We gave it a B-
Hollywood’s fevered quest for the next Twilight or Hunger Games continues with The Mortal Instruments: City of Bones, which is more than just another watered-down tween franchise wannabe. Based on Cassandra Clare’s hugely popular series of young-adult sci-fi/fantasy/romance novels, the overstuffed but decent film stars Lily Collins (Mirror Mirror) as Clary Fray — a seemingly ordinary auburn-haired New York teenager who develops a paranormal gift that allows her to see cryptic symbols invisible to other mortals (called ”mundanes”) like her platonic best friend Simon (Robert Sheehan). What gives? Quite a lot, actually. There’s so much mythology to cover that you might want to strap in.
It turns out that Clary’s mother (Lena Headey) is a Shadowhunter, an underworld race of half-angel warriors who are the last line of defense between our world and the shape-shifting demons who would happily eat our clueless kind for lunch. When Clary’s mother is kidnapped by a gang of demonic goons searching for a magical chalice, Clary joins up with a group of fashionably hip, androgynous Shadowhunters. One of them is the dreamy Jace (Twilight‘s Jamie Campbell Bower), a tattooed, blond bad boy who looks he stepped out of a dewy Spandau Ballet video. (Hey, it’s possible — he’s been alive for a thousand years.) As the film’s heroine, Collins does a good job as an innocent girl-next-door-turned-demon-slaying badass. She juggles rock-’em sock-’em action numbers (clad in thigh-high leather boots) and the kinds of schmaltzy, Harlequin romance scenes that will get the pulses of teen girls the world over racing. It doesn’t hurt that she’s surrounded by the kind of hammy, scenery-chomping Brits (Jared Harris and Jonathan Rhys Meyers) for whom movies like this seem tailor-made.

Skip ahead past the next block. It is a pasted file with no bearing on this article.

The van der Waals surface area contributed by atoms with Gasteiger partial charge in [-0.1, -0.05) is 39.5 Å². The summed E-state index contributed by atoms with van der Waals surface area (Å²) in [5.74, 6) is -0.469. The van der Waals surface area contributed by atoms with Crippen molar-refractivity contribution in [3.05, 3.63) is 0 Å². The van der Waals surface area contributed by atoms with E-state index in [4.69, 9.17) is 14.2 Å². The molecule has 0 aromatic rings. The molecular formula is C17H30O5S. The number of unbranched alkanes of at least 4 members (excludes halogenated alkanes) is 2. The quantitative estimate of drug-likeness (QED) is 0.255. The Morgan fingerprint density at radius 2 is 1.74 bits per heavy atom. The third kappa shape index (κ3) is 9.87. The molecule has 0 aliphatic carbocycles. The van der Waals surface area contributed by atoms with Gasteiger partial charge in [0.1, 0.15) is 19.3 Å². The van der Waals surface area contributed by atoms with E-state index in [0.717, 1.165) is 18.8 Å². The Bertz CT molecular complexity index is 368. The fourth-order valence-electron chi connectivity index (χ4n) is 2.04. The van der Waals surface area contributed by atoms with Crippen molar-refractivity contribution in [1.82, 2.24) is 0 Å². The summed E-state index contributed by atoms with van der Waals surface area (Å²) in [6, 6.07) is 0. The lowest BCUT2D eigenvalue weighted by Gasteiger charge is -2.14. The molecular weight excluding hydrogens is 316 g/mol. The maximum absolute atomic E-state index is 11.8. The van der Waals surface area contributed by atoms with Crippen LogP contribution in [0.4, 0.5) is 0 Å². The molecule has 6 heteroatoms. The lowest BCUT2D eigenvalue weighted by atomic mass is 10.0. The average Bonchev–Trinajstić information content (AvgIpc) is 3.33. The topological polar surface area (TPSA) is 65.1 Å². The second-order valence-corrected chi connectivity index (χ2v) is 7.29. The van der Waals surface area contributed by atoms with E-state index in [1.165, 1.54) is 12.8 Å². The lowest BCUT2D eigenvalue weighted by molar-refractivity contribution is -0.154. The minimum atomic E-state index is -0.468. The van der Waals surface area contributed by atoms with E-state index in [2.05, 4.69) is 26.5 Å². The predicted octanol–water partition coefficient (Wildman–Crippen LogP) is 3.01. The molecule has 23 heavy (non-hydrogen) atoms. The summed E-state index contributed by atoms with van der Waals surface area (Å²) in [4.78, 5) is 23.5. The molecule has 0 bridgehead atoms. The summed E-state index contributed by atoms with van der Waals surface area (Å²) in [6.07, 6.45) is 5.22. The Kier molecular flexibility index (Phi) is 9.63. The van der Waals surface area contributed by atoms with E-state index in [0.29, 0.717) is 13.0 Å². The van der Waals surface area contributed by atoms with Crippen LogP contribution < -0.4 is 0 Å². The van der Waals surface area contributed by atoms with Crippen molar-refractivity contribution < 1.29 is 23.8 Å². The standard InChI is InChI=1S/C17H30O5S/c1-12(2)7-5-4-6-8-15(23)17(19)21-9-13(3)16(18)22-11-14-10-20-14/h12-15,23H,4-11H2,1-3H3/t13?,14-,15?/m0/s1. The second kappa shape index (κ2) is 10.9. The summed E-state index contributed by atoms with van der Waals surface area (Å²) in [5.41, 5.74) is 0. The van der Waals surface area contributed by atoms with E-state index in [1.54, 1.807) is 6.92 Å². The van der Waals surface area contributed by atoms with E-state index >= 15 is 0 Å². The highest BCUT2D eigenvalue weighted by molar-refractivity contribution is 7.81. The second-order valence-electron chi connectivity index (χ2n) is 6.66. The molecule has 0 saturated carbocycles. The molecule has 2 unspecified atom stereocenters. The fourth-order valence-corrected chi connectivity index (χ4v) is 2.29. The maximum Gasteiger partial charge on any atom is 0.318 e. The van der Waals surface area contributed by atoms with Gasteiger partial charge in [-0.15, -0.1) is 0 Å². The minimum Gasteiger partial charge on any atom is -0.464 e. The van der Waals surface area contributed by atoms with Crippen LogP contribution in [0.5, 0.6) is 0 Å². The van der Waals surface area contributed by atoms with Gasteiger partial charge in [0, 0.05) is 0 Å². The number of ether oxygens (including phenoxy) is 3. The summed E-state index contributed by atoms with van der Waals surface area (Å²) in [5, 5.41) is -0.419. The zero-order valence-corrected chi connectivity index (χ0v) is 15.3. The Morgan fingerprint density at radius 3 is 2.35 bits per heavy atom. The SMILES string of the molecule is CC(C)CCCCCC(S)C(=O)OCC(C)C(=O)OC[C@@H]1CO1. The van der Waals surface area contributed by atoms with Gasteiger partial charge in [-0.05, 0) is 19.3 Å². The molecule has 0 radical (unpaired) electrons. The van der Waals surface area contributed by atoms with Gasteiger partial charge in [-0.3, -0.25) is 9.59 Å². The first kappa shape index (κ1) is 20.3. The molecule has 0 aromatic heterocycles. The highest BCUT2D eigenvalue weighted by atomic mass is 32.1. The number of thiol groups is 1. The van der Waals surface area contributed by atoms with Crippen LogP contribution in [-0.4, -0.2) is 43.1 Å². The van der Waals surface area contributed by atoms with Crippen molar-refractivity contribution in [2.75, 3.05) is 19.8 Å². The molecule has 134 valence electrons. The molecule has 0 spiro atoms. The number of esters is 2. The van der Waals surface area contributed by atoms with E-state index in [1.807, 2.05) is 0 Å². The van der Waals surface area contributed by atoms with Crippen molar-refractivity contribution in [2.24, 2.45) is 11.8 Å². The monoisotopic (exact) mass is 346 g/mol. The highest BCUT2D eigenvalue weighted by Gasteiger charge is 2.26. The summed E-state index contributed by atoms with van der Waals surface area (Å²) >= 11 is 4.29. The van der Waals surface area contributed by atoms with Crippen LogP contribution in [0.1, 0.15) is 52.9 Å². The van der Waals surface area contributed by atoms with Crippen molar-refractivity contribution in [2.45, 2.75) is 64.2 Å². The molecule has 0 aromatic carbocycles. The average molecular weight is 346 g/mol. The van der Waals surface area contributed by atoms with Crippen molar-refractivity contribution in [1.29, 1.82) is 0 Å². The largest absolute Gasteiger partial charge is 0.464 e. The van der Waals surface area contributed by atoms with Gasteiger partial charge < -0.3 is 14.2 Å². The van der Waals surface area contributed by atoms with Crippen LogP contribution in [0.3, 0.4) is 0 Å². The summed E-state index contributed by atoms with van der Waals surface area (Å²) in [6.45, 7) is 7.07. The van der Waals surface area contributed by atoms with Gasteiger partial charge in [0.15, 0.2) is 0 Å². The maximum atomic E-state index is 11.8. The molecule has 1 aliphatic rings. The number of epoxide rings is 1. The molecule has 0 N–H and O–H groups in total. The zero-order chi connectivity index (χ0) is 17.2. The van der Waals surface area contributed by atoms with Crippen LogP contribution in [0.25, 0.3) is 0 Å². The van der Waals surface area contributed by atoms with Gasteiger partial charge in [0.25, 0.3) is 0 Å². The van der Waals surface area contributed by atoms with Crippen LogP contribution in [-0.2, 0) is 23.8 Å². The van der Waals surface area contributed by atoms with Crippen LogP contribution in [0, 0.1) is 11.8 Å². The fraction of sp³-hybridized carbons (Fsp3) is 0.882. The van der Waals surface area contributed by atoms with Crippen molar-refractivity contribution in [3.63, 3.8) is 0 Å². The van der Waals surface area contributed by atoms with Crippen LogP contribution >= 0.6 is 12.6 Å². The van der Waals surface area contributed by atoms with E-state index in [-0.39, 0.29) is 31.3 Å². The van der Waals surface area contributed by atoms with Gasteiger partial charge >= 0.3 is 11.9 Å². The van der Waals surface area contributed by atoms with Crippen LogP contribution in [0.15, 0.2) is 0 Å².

For the uninitiated, some head-scratching will be inevitable. The thickets of mystical, mumbo-jumbo plot points are hard to keep straight (are the vampires working with or against the werewolves? And where do the warlocks fit in?). But director Harald Zwart (2010’s The Karate Kid) mostly keeps the derivative, CGI-packed City of Bones fizzy and fast on its feet — at least until the final act, which seems to go on forever in its attempt to set up the sequel. And make no mistake, there will be a sequel. Clary may not wind up having the same pop-culture impact as Bella and Katniss, but like it or not, this won’t be the last time you hear from her. B-